Dallas — In my year-end reflection of 2014, I offered up the idea of live music being the new normal for dance in DFW. While it was posed more for wishful thinking, Sunday’s tap concert In Good Time, presented as part of the Rhythm in Fusion Festival at the historic Majestic Theatre, gave me hope that it’s closer to becoming a reality.
Tap dance has its roots working alongside musicians to complement the music while the dancer offers up his or her own expression of the rhythms played. Many of the great jazz musicians and conductors consistently performed with tap dancers. This concert harkened back to those days with the RIFF Rhythm Section, a trio consisting of Scott Bucklin on the keyboard, Jonathan Fisher on bass and Lamant Taylor on the drums.
Matthew Shields, director and emcee for the evening, keeps the audience engaged with his charisma but also dazzles everyone in the first tap solo of the evening. Dancing to a nice, easy tempo—almost like a soft shoe—Shields glides across the stage with a down-to-earth smile the whole time. The entire picture is a step back in time, from the old-fashioned décor of the theater to the band to Shields’ moves that are reminiscent of Steve Condos and Jimmy Slyde.
The concert not only takes the audience back in time but also into the future and around the world. Irish step dancers Abbey Magill and Shannon McCauley skim across the stage to an instrumental recording of Woodkid’s “Run Boy Run,” then challenge the artists of Dallas’ own Rhythmic Souls Tap Company in a brief Riverdance-style tap/Irish battle.
Moving to Spain, Antonio Arrebola (Dallas Flamenco Festival headliner) delivers a fiery, passionate flamenco absent of any music, outside of his own feet and hands. Lightening-fast footwork and perfectly timed dramatic pauses make this performance the most intense of the evening.
In keeping with the Latin theme, Edgar Galvan (guest artist with Anita N. Martinez Ballet Folklórico) and his partner execute a Folkloórico dance from the Veracruz region. The rapid percussive footwork resembles flamenco, since the Eastern coastal region of Mexico was heavily influenced by the Spanish.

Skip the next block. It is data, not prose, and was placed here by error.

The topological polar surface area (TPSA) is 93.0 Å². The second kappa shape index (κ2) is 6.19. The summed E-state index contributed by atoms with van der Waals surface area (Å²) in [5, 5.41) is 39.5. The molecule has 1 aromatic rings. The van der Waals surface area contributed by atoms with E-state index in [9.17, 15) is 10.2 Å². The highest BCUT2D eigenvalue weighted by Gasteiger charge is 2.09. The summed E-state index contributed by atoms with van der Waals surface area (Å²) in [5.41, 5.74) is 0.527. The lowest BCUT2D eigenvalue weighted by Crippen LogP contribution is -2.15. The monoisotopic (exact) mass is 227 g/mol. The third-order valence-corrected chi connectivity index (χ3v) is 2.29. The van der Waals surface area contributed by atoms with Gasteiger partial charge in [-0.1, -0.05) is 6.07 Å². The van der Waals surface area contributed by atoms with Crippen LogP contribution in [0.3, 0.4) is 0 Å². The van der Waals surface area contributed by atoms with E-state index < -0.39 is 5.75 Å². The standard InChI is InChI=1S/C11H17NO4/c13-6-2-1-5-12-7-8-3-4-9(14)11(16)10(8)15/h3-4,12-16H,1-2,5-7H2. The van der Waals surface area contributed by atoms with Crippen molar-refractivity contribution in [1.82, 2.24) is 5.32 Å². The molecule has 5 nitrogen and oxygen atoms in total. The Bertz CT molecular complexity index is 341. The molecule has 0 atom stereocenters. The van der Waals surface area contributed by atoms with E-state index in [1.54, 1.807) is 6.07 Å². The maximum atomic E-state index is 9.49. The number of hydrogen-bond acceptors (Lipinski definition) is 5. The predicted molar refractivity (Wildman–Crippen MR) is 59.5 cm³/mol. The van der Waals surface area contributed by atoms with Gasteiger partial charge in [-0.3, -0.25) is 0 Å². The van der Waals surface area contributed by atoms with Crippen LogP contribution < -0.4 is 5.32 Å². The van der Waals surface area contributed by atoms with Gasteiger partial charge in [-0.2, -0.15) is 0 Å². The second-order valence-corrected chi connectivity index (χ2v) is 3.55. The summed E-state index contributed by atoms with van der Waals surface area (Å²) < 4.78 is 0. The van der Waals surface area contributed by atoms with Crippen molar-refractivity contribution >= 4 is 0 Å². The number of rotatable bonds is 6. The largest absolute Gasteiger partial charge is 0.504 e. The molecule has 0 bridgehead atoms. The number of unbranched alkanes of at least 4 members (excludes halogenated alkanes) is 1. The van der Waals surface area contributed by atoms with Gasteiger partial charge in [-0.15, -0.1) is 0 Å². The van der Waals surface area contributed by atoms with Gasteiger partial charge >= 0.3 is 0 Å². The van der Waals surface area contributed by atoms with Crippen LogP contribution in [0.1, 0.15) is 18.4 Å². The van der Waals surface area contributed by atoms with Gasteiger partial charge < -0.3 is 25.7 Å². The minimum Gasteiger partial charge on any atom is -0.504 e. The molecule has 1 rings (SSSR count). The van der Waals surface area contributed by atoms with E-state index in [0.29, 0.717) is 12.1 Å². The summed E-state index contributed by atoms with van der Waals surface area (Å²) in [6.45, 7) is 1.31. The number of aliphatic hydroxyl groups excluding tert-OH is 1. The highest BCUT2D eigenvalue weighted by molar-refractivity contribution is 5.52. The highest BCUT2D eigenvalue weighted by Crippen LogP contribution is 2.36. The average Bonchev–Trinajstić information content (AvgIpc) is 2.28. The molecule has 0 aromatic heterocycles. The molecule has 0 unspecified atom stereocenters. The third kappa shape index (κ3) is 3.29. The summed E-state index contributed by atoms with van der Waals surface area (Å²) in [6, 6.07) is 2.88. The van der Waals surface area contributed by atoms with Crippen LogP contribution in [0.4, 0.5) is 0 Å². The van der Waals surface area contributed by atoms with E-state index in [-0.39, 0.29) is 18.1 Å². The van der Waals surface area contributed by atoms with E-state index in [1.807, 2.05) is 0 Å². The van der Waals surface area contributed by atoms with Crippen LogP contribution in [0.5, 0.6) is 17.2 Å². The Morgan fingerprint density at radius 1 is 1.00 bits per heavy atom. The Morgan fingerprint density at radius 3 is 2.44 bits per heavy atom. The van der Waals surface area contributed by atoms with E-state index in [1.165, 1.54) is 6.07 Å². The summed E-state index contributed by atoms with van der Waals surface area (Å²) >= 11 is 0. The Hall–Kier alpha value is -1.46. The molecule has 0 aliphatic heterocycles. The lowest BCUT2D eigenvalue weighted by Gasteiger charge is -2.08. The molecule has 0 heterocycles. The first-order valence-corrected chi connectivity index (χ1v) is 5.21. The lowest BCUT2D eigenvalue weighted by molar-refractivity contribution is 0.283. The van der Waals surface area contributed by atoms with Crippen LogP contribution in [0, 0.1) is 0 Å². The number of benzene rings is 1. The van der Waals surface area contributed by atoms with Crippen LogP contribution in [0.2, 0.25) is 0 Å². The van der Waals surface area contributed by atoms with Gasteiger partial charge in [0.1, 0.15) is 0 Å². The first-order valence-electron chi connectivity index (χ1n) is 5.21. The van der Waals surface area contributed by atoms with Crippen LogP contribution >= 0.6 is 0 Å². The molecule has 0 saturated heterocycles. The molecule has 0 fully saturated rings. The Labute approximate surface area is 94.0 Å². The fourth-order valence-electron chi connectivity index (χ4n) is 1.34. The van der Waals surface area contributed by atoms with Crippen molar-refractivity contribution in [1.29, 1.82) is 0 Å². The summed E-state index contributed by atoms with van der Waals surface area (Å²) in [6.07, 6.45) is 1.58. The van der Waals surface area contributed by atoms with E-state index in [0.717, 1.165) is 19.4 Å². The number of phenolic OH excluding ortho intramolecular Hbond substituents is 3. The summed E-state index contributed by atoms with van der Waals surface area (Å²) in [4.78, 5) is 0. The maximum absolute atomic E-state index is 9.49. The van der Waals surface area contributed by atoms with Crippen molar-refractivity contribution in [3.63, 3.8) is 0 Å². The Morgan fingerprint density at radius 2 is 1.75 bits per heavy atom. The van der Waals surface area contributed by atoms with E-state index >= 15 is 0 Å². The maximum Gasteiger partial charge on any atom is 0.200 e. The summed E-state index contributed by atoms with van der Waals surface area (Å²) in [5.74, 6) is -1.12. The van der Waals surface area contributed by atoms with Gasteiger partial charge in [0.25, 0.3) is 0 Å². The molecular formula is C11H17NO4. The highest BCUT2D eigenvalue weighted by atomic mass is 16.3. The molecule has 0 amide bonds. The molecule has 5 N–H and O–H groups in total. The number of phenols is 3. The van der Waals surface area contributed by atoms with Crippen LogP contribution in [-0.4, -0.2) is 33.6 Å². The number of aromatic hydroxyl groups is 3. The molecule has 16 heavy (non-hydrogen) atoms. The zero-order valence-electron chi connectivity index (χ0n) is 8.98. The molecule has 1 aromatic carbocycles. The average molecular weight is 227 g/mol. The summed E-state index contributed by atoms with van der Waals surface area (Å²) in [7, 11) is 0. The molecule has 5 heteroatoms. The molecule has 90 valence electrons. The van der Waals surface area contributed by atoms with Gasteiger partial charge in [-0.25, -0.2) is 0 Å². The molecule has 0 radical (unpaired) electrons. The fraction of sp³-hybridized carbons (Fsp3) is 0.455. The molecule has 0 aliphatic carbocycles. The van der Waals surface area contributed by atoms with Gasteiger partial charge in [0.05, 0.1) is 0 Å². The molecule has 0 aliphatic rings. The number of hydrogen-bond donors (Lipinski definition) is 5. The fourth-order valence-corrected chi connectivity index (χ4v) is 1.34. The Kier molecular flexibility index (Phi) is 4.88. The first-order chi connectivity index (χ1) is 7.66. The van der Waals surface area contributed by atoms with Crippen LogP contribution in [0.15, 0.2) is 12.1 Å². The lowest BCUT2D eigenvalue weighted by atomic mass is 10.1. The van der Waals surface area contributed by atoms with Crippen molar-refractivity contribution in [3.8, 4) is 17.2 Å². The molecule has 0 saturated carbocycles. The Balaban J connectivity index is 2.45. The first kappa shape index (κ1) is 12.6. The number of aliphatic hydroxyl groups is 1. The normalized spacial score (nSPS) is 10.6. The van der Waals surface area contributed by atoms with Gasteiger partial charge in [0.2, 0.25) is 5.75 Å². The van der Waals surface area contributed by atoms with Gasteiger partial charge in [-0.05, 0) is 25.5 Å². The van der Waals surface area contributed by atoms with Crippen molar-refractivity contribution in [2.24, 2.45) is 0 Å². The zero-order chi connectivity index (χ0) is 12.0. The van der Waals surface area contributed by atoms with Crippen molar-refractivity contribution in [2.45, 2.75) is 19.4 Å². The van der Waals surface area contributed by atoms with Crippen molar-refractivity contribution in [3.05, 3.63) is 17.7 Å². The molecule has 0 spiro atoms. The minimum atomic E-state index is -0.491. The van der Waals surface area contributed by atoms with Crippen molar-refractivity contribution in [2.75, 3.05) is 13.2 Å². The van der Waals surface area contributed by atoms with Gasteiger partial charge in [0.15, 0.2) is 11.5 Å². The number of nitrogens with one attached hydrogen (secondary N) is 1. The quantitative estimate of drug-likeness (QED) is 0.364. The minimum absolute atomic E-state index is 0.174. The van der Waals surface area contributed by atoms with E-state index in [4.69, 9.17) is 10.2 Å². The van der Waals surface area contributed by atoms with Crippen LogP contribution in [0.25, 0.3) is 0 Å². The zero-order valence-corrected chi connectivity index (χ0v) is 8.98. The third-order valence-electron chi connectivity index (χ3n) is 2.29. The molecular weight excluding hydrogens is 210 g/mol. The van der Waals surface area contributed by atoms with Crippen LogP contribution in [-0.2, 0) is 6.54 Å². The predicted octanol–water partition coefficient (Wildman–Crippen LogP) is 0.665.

Keith Terry’s first act of the evening showcases body percussion (what he calls “the world’s oldest instrument”), parts of which students recognize from his sessions, but the exhilarating part comes when he leads the audience in call-and-response rhythmic clapping and even directs then in an “orchestra” of vocal noises. The second includes Fisher on bass as they groove to a smooth rhythm and trade off in a cadenced conversation.
Our local professionals take the spotlight for their own piece with Shields, who also exchanges solos with Fisher. A traditional Copasetics chair dance—the same from Dallas DanceFest—opens the second act and keeps that connection with the past.
Josue Ramero and Shannon Jabczynski continue the nostalgic feel with a Lindy hop. It’s an interesting inclusion, as the dancers make little audible sounds themselves, but tap did not grow up in a bubble so it’s only appropriate that a walk through the pages of history include some of the dance’s influences.
And let’s not forget Broadway’s significance. The Book of Mormon cast member and Dallas native C.K. Edwards sings and dances with his brother Alex with maneuvers and exuberance evocative of the Nicholas Brothers.
The future of the art form lies with those who respect its roots yet continue to breathe new life into it. While all the artists on stage strive towards that, certain performances especially display it. Chloe Arnold and Sarah Reich strut their stuff on stage as two powerhouse women with different styles. Arnold demonstrates a funky, sexy flair, while the petite Reich explodes as a spunky firecracker.
Justin Lewis exhibits quite a different tone than the previous performances. While tap has its beginnings in entertainment, it’s also just as expressive as other art forms. Lewis bares his soul as he dances to Sam Smith’s “I’m Not the Only One.” While it lacks the flashy delight of other pieces, the authenticity of his movement keeps the audience glued to his every step.
The show closes with a short performance from the Rhythmic Souls Youth Residency dancers and a final Shim-Sham with the cast. The performance runs a tad long, and some of the segments by the headlining faculty seem to be geared towards the patrons who had been in class with them that weekend.
Overall, though, it’s an exhilarating sampling of movement and sound that celebrates the various expressions of rhythm.